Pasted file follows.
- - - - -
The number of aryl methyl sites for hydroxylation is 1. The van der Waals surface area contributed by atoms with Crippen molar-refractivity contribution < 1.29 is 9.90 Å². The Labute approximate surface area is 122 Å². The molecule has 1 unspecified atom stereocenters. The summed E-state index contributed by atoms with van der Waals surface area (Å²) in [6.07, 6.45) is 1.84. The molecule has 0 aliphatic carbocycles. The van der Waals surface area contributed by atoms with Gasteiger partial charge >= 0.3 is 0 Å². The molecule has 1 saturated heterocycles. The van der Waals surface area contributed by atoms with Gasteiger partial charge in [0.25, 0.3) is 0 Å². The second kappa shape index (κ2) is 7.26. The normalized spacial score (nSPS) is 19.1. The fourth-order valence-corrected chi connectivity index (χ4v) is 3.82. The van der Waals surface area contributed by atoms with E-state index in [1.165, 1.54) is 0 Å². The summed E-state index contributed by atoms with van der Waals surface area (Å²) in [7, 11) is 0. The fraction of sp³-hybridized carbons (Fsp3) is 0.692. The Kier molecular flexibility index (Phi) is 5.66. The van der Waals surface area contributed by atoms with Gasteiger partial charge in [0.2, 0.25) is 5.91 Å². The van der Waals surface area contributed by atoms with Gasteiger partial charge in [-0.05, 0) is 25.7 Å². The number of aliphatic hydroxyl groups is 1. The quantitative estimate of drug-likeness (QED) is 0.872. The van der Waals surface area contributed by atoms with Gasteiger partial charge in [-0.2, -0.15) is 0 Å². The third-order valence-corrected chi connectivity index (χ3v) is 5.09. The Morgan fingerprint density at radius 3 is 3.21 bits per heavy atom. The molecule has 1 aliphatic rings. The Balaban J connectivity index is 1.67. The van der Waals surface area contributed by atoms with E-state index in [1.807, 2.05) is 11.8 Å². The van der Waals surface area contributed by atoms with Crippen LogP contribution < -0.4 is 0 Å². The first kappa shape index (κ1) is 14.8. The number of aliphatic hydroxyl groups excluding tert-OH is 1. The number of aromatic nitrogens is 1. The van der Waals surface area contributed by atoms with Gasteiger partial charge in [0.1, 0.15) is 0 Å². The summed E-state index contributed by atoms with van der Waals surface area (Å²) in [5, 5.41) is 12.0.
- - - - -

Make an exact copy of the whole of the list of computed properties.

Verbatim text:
The number of aryl methyl sites for hydroxylation is 1. The van der Waals surface area contributed by atoms with Crippen molar-refractivity contribution < 1.29 is 9.90 Å². The Labute approximate surface area is 122 Å². The molecule has 1 unspecified atom stereocenters. The summed E-state index contributed by atoms with van der Waals surface area (Å²) in [6.07, 6.45) is 1.84. The molecule has 0 aliphatic carbocycles. The van der Waals surface area contributed by atoms with Gasteiger partial charge >= 0.3 is 0 Å². The molecule has 1 saturated heterocycles. The van der Waals surface area contributed by atoms with Gasteiger partial charge in [0.25, 0.3) is 0 Å². The second kappa shape index (κ2) is 7.26. The normalized spacial score (nSPS) is 19.1. The fourth-order valence-corrected chi connectivity index (χ4v) is 3.82. The van der Waals surface area contributed by atoms with E-state index in [1.165, 1.54) is 0 Å². The summed E-state index contributed by atoms with van der Waals surface area (Å²) in [7, 11) is 0. The fraction of sp³-hybridized carbons (Fsp3) is 0.692. The Kier molecular flexibility index (Phi) is 5.66. The van der Waals surface area contributed by atoms with Gasteiger partial charge in [0.2, 0.25) is 5.91 Å². The van der Waals surface area contributed by atoms with Gasteiger partial charge in [-0.05, 0) is 25.7 Å². The number of aliphatic hydroxyl groups is 1. The quantitative estimate of drug-likeness (QED) is 0.872. The van der Waals surface area contributed by atoms with Gasteiger partial charge in [-0.2, -0.15) is 0 Å². The third-order valence-corrected chi connectivity index (χ3v) is 5.09. The Morgan fingerprint density at radius 3 is 3.21 bits per heavy atom. The molecule has 1 aliphatic rings. The Balaban J connectivity index is 1.67. The van der Waals surface area contributed by atoms with E-state index in [1.807, 2.05) is 11.8 Å². The van der Waals surface area contributed by atoms with Crippen LogP contribution < -0.4 is 0 Å². The first kappa shape index (κ1) is 14.8. The number of aliphatic hydroxyl groups excluding tert-OH is 1. The number of aromatic nitrogens is 1. The van der Waals surface area contributed by atoms with Gasteiger partial charge in [0.1, 0.15) is 0 Å². The summed E-state index contributed by atoms with van der Waals surface area (Å²) in [5, 5.41) is 12.0.